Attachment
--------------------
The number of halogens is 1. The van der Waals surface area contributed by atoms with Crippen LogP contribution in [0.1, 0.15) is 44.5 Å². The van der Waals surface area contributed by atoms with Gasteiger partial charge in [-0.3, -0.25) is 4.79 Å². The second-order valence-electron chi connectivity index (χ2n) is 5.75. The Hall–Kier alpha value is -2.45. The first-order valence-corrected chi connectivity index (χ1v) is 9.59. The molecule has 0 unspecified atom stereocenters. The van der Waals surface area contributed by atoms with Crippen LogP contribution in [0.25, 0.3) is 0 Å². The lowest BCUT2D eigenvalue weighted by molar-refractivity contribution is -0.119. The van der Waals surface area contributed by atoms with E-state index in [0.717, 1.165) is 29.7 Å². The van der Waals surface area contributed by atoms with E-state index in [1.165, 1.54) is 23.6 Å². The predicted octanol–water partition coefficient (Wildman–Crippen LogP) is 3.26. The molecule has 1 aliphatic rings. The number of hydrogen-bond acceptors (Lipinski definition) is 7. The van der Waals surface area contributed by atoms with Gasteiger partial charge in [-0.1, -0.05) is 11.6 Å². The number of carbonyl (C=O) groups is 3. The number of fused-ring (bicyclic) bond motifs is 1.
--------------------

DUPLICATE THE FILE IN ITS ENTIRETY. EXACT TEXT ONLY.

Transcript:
The number of halogens is 1. The van der Waals surface area contributed by atoms with Crippen LogP contribution in [0.1, 0.15) is 44.5 Å². The van der Waals surface area contributed by atoms with Gasteiger partial charge in [-0.3, -0.25) is 4.79 Å². The second-order valence-electron chi connectivity index (χ2n) is 5.75. The Hall–Kier alpha value is -2.45. The first-order valence-corrected chi connectivity index (χ1v) is 9.59. The molecule has 0 unspecified atom stereocenters. The van der Waals surface area contributed by atoms with Crippen LogP contribution in [0.25, 0.3) is 0 Å². The lowest BCUT2D eigenvalue weighted by molar-refractivity contribution is -0.119. The van der Waals surface area contributed by atoms with E-state index in [0.717, 1.165) is 29.7 Å². The van der Waals surface area contributed by atoms with E-state index in [1.165, 1.54) is 23.6 Å². The predicted octanol–water partition coefficient (Wildman–Crippen LogP) is 3.26. The molecule has 1 aliphatic rings. The number of hydrogen-bond acceptors (Lipinski definition) is 7. The van der Waals surface area contributed by atoms with Gasteiger partial charge in [-0.1, -0.05) is 11.6 Å². The number of carbonyl (C=O) groups is 3. The number of fused-ring (bicyclic) bond motifs is 1.